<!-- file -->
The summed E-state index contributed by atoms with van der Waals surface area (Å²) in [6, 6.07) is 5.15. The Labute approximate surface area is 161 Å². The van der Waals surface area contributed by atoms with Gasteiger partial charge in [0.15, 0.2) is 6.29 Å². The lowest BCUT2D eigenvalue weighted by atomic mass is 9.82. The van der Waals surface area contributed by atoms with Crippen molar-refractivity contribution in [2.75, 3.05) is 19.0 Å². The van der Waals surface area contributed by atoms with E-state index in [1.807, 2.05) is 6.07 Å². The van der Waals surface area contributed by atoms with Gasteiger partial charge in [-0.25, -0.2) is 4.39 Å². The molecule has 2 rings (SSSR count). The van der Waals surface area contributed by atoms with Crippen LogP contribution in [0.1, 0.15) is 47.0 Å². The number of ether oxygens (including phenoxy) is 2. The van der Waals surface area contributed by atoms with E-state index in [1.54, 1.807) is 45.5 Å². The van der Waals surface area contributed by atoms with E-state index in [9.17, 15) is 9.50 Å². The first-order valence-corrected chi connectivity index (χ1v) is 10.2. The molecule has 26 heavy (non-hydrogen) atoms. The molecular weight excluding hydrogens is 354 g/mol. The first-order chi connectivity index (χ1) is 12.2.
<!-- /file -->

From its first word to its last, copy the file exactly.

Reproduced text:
The summed E-state index contributed by atoms with van der Waals surface area (Å²) in [6, 6.07) is 5.15. The Labute approximate surface area is 161 Å². The van der Waals surface area contributed by atoms with Gasteiger partial charge in [0.15, 0.2) is 6.29 Å². The lowest BCUT2D eigenvalue weighted by atomic mass is 9.82. The van der Waals surface area contributed by atoms with Crippen molar-refractivity contribution in [2.75, 3.05) is 19.0 Å². The van der Waals surface area contributed by atoms with E-state index in [1.807, 2.05) is 6.07 Å². The van der Waals surface area contributed by atoms with Gasteiger partial charge in [-0.25, -0.2) is 4.39 Å². The molecule has 2 rings (SSSR count). The van der Waals surface area contributed by atoms with Crippen LogP contribution in [0.1, 0.15) is 47.0 Å². The number of ether oxygens (including phenoxy) is 2. The van der Waals surface area contributed by atoms with E-state index in [1.54, 1.807) is 45.5 Å². The van der Waals surface area contributed by atoms with E-state index in [9.17, 15) is 9.50 Å². The first-order valence-corrected chi connectivity index (χ1v) is 10.2. The molecule has 26 heavy (non-hydrogen) atoms. The molecular weight excluding hydrogens is 354 g/mol. The first-order chi connectivity index (χ1) is 12.2.